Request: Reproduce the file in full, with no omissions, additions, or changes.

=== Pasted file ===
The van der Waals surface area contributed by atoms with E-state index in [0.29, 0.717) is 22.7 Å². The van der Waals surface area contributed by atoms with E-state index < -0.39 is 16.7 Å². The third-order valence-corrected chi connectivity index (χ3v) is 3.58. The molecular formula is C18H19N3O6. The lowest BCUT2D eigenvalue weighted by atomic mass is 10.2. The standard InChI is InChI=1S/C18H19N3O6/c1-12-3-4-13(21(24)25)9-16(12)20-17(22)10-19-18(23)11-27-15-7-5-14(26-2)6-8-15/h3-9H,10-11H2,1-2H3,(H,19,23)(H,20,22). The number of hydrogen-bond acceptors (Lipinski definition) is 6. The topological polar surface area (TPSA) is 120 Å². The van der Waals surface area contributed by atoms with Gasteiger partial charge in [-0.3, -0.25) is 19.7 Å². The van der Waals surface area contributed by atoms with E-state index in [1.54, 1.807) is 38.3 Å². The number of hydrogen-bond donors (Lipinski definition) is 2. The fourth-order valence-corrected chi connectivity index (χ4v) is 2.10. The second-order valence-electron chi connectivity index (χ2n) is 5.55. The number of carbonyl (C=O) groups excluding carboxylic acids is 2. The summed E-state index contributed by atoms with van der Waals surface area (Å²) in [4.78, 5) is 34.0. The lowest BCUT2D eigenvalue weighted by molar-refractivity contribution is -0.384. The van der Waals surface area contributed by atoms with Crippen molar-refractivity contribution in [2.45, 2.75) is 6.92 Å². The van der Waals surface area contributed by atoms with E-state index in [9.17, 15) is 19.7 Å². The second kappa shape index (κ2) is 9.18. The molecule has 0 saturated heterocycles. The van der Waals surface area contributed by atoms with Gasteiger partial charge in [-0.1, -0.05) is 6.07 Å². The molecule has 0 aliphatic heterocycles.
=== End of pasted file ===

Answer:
The van der Waals surface area contributed by atoms with E-state index in [0.29, 0.717) is 22.7 Å². The van der Waals surface area contributed by atoms with E-state index < -0.39 is 16.7 Å². The third-order valence-corrected chi connectivity index (χ3v) is 3.58. The molecular formula is C18H19N3O6. The lowest BCUT2D eigenvalue weighted by atomic mass is 10.2. The standard InChI is InChI=1S/C18H19N3O6/c1-12-3-4-13(21(24)25)9-16(12)20-17(22)10-19-18(23)11-27-15-7-5-14(26-2)6-8-15/h3-9H,10-11H2,1-2H3,(H,19,23)(H,20,22). The number of hydrogen-bond acceptors (Lipinski definition) is 6. The topological polar surface area (TPSA) is 120 Å². The van der Waals surface area contributed by atoms with Gasteiger partial charge in [-0.3, -0.25) is 19.7 Å². The van der Waals surface area contributed by atoms with E-state index in [1.54, 1.807) is 38.3 Å². The number of hydrogen-bond donors (Lipinski definition) is 2. The fourth-order valence-corrected chi connectivity index (χ4v) is 2.10. The second-order valence-electron chi connectivity index (χ2n) is 5.55. The number of carbonyl (C=O) groups excluding carboxylic acids is 2. The summed E-state index contributed by atoms with van der Waals surface area (Å²) in [4.78, 5) is 34.0. The lowest BCUT2D eigenvalue weighted by molar-refractivity contribution is -0.384. The van der Waals surface area contributed by atoms with Crippen molar-refractivity contribution in [2.45, 2.75) is 6.92 Å². The van der Waals surface area contributed by atoms with E-state index in [9.17, 15) is 19.7 Å². The second kappa shape index (κ2) is 9.18. The molecule has 0 saturated heterocycles. The van der Waals surface area contributed by atoms with Gasteiger partial charge in [-0.1, -0.05) is 6.07 Å². The molecule has 0 aliphatic heterocycles.